Add the corn, chickpeas, and fresh spinach and sauté it for another three to four minutes. Add the garlic, tomato paste and the remaining seasoning. Sauté this mix for another couple of minutes. Add the rice, ¾ of the toasted walnuts, and ¾ of the craisins.
Stuff the rice mixture into the acorn squash. You can garnish the acorn squash with cucumber aioli using the remaining walnuts and craisins (see the cucumber aioli recipe below).
2. Cucumber Aioli
- Half of an English cucumber, seeded
- The juice of half a lemon
- 2 cloves of garlic, minced
- 1 tablespoon of extra virgin olive oil
- ½ cup vegan mayonnaise
- 1 tablespoon fresh cilantro, chopped
- ½ teaspoon of Kosher salt
- ½ teaspoon of course ground black pepper
Put all of the above ingredients (except for the mayonnaise) in a blender and blend it until it’s well combined. Fold the mayonnaise into the mixture and refrigerate it for 15 minutes before serving.
3. Vegan Macaroni and Cheese
Chef Sasha Raj has been a staple on various television programs in Phoenix. Raj’s vegan macaroni and cheese dish below was reportedly given five stars from the toughest critics—elementary school students. The recipe was developed through her partnership with Southwest Foodservice Excellence, an Arizona based food service provider specializing in K-12 grade nutrition.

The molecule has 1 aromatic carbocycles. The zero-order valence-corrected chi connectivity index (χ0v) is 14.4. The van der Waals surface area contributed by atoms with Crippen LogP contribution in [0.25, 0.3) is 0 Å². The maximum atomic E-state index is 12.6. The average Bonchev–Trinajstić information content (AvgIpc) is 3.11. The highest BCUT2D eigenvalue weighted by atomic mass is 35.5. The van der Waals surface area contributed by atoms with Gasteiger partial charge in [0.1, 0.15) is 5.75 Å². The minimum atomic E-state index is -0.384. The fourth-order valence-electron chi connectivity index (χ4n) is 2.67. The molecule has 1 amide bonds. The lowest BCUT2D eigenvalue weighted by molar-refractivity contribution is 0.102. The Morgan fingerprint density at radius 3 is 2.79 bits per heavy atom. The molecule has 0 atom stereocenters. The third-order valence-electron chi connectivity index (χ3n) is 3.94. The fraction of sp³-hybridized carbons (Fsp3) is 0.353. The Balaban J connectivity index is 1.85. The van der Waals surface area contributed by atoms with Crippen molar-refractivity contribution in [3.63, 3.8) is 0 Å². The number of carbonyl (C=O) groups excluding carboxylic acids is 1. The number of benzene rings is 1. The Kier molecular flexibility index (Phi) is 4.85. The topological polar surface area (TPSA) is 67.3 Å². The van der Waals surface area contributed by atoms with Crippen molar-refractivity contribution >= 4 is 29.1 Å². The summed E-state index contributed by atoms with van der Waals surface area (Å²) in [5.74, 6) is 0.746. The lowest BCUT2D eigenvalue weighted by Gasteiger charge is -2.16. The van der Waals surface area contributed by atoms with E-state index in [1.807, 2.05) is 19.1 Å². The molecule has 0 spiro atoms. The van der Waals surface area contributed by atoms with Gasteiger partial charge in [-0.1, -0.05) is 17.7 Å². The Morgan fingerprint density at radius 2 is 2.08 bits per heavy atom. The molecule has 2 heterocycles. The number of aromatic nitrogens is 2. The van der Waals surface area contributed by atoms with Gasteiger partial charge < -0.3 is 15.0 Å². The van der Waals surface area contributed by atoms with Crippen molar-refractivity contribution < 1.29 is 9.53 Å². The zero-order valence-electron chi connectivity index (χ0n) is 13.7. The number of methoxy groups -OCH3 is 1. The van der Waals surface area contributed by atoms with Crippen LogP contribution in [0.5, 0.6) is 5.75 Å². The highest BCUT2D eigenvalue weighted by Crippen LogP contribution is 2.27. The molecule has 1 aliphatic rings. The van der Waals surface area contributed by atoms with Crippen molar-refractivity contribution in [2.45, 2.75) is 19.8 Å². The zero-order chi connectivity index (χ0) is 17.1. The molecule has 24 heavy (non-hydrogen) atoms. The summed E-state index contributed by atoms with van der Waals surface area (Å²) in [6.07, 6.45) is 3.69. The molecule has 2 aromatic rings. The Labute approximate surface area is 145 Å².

- 16 ounces of pasta (cooked according to the package instructions)
- 2 cups chopped potato
- 1 cup chopped carrot
- 1 cup chopped onion
- 1 cups chopped butternut squash
- 2 tablespoon of Dijon mustard
- 2 tablespoon of agave nectar
- 1/4 to 1/3 cup of nutritional yeast
- 1 tablespoon of garlic powder
- 1 tablespoon of onion powder
- 1 teaspoon of smoked paprika
- Salt and pepper, adjust to taste
- 3 cups of full fat coconut milk (can also use oat milk or silken tofu instead)
- 2 to 5 cups of water from boiled veggies
Boil the veggies until fork tender, set aside and cool. Reserve 5 cups of boiling liquid.
Puree the vegetables, 2 cups of water, and 3 cups of coconut fat. Add in the spices, mustard, and agave as well as additional boiling water, if needed to thin. Puree the mixture until creamy and season it to taste (for extra creaminess, add in a puree of three cups of soaked raw cashew or sunflower seed to the mixture). Combine this with the macaroni pasta and serve.